Pershing LLC must pay a $3 million civil fine for violating a rule that requires the firm to protect customers' funds and securities from broker-dealer misuse, among other things, Wall Street's industry funded watchdog said on Monday.
Pershing, a clearing firm unit of the Bank of New York Mellon Corp, violated the rule between 2010 and 2011 and also failed to have certain adequate supervision systems in place related to its obligations under the rule, the Financial Industry Regulatory Authority (FINRA) said. FINRA also censured Pershing for the violations, the regulator said.
Pershing neither admitted nor denied FINRA's allegations. A Pershing spokeswoman was not immediately available to comment.
Clearing firms such as Pershing act as intermediaries between securities brokerages and exchanges. They typically handle back-office tasks for brokerages, including order processing and record keeping. They also hold securities for brokerages, also known as providing custodial services.
The "customer protection rule" at issue in FINRA's action is a mandate of the U.S. Securities and Exchange Commission. It also requires that assets be available for distribution in the event of a brokerage's insolvency.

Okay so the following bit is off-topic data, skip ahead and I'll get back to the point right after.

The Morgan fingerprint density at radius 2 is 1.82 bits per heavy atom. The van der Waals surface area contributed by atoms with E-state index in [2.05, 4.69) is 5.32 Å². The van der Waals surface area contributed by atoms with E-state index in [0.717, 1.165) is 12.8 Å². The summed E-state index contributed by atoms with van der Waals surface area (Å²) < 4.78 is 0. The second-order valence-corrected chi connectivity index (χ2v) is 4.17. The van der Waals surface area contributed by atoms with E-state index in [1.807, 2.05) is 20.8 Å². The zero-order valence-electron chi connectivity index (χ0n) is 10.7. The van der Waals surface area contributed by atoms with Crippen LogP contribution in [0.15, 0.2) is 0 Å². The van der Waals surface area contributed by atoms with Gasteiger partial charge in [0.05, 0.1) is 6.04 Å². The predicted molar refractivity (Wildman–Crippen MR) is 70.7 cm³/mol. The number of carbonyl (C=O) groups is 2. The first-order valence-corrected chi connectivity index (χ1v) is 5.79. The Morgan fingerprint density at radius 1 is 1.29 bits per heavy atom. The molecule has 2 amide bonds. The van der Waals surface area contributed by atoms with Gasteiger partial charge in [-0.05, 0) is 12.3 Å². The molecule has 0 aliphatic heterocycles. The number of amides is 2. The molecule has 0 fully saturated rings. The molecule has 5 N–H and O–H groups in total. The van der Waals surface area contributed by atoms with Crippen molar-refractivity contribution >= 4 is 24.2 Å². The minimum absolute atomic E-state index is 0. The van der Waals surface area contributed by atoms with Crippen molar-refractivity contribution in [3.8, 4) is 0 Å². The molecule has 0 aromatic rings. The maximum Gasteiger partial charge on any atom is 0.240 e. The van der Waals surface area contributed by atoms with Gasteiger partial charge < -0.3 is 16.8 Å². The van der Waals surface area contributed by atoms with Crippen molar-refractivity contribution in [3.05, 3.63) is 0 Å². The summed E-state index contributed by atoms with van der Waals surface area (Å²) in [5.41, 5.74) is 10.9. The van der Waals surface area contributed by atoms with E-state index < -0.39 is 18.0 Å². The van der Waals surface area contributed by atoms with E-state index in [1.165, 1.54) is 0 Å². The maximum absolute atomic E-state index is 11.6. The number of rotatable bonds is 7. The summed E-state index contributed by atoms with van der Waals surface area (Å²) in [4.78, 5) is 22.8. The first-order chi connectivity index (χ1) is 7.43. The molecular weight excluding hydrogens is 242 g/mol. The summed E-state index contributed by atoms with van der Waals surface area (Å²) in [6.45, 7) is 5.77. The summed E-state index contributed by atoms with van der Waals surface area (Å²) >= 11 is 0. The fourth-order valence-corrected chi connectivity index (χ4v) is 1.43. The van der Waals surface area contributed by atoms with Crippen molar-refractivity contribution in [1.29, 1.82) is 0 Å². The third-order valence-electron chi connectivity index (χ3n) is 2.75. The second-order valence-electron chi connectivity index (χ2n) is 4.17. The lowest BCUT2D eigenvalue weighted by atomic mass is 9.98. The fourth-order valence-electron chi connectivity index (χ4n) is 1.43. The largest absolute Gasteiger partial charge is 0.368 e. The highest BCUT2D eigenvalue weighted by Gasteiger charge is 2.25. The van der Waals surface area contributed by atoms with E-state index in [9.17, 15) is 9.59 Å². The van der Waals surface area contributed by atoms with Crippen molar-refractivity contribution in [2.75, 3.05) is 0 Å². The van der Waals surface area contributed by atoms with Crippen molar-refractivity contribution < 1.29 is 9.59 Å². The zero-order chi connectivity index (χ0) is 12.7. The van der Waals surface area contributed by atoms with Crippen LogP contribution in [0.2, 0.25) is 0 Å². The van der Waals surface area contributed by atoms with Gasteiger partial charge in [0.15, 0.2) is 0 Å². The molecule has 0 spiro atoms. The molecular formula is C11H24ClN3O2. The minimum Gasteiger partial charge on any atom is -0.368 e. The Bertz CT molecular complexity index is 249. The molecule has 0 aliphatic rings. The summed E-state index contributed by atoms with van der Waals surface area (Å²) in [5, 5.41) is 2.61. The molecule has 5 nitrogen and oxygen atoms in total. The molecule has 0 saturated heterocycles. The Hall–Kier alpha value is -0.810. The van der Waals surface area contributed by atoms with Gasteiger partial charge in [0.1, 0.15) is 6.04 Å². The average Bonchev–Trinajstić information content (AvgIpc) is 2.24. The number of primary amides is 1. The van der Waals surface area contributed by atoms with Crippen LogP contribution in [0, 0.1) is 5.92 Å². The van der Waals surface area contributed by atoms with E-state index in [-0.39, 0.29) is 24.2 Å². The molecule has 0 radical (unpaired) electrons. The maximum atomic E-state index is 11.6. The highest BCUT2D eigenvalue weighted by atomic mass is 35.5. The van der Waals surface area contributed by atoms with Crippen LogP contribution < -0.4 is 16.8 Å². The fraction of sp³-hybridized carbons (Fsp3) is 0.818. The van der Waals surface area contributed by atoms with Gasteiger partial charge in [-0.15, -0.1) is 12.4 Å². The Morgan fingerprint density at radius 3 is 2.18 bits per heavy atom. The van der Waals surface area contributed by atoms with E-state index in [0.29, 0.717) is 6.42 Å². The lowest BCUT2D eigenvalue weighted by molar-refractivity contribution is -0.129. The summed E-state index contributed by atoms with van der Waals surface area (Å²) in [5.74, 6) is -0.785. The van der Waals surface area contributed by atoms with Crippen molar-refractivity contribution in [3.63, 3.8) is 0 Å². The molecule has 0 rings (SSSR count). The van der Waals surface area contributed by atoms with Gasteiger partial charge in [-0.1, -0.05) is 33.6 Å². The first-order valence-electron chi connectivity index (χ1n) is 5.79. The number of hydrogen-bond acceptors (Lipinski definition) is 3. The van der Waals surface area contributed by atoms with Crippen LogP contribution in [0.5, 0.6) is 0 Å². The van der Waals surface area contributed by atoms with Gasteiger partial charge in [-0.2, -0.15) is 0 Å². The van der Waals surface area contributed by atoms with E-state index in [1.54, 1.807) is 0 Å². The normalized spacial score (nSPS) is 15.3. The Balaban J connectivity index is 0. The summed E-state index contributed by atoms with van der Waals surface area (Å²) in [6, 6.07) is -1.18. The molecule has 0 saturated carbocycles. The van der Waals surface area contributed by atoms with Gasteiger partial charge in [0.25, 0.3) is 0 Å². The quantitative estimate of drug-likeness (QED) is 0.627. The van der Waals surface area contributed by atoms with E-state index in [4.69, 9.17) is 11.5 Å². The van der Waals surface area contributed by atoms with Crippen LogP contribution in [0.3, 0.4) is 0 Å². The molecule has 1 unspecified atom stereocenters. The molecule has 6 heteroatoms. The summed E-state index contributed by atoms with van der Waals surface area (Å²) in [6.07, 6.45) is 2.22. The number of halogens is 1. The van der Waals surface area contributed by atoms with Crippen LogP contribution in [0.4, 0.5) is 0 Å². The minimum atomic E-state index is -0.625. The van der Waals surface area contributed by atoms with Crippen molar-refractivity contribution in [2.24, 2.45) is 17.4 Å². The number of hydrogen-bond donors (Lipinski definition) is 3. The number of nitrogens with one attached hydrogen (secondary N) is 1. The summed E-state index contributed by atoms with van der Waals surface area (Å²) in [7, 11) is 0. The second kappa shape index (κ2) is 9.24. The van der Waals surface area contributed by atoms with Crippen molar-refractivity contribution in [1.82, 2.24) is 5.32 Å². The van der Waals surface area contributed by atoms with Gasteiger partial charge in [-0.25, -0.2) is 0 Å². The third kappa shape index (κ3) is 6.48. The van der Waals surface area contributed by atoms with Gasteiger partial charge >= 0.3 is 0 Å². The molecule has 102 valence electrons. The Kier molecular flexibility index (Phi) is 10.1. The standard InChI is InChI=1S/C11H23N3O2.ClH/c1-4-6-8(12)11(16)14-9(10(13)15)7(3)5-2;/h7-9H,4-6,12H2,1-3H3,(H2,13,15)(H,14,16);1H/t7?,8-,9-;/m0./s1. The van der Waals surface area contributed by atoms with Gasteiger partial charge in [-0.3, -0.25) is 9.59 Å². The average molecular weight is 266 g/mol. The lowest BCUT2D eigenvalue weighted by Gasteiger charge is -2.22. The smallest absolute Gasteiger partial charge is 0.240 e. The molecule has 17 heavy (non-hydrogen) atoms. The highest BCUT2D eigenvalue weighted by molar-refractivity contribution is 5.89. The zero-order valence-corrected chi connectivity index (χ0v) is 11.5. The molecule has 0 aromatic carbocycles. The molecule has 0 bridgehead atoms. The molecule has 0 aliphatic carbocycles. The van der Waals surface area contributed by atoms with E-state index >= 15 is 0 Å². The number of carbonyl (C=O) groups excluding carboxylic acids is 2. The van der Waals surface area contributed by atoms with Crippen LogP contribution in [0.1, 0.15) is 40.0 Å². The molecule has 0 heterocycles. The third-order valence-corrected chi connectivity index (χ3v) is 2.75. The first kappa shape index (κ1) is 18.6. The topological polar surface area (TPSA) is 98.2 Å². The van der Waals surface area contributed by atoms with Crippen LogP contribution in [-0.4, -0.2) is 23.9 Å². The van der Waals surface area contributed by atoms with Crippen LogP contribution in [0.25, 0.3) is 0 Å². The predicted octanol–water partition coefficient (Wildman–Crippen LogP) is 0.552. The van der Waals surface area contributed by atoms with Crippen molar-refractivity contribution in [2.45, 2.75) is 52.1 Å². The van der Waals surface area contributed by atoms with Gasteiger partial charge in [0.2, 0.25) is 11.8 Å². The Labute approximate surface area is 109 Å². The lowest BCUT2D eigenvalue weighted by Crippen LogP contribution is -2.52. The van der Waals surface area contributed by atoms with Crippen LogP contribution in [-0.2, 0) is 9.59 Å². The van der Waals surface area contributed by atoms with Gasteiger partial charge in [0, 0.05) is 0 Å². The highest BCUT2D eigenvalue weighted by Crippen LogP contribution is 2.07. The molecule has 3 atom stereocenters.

Pershing's violations of the rule included failing to have adequate reserves of cash or securities on hand to meet certain deposit requirements of its brokerage customers, FINRA said. The rule requires firms that have custody of customer securities to have a reserve of cash or securities on hand in a bank account that is at least equal in value to the net cash the broker owes to customers.
Pershing's deficiencies ranged from $4 million to $200 million, FINRA said. (Reporting by Suzanne Barlyn in New York; editing by Chizu Nomiyama and Matthew Lewis)
Updated 12:18 P.M. to add details of violations, other background.